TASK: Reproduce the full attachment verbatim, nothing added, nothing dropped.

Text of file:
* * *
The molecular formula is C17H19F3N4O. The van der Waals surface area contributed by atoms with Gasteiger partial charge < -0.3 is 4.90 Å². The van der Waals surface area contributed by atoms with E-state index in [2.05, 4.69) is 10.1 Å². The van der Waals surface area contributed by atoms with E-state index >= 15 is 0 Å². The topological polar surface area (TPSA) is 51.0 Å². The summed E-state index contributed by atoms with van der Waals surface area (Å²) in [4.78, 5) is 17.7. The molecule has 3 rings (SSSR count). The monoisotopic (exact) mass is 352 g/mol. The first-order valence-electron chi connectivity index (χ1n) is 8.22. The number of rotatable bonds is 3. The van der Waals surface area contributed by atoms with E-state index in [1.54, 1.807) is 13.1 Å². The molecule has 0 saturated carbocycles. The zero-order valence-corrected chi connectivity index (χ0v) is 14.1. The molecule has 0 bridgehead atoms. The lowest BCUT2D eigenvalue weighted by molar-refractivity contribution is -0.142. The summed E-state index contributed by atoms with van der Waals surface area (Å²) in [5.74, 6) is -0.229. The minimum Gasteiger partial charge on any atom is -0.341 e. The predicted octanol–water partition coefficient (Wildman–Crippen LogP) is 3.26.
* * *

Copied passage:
The molecular formula is C17H19F3N4O. The van der Waals surface area contributed by atoms with Gasteiger partial charge < -0.3 is 4.90 Å². The van der Waals surface area contributed by atoms with E-state index in [2.05, 4.69) is 10.1 Å². The van der Waals surface area contributed by atoms with E-state index >= 15 is 0 Å². The topological polar surface area (TPSA) is 51.0 Å². The summed E-state index contributed by atoms with van der Waals surface area (Å²) in [4.78, 5) is 17.7. The molecule has 3 rings (SSSR count). The monoisotopic (exact) mass is 352 g/mol. The first-order valence-electron chi connectivity index (χ1n) is 8.22. The number of rotatable bonds is 3. The van der Waals surface area contributed by atoms with E-state index in [1.54, 1.807) is 13.1 Å². The molecule has 0 saturated carbocycles. The zero-order valence-corrected chi connectivity index (χ0v) is 14.1. The molecule has 0 bridgehead atoms. The lowest BCUT2D eigenvalue weighted by molar-refractivity contribution is -0.142. The summed E-state index contributed by atoms with van der Waals surface area (Å²) in [5.74, 6) is -0.229. The minimum Gasteiger partial charge on any atom is -0.341 e. The predicted octanol–water partition coefficient (Wildman–Crippen LogP) is 3.26.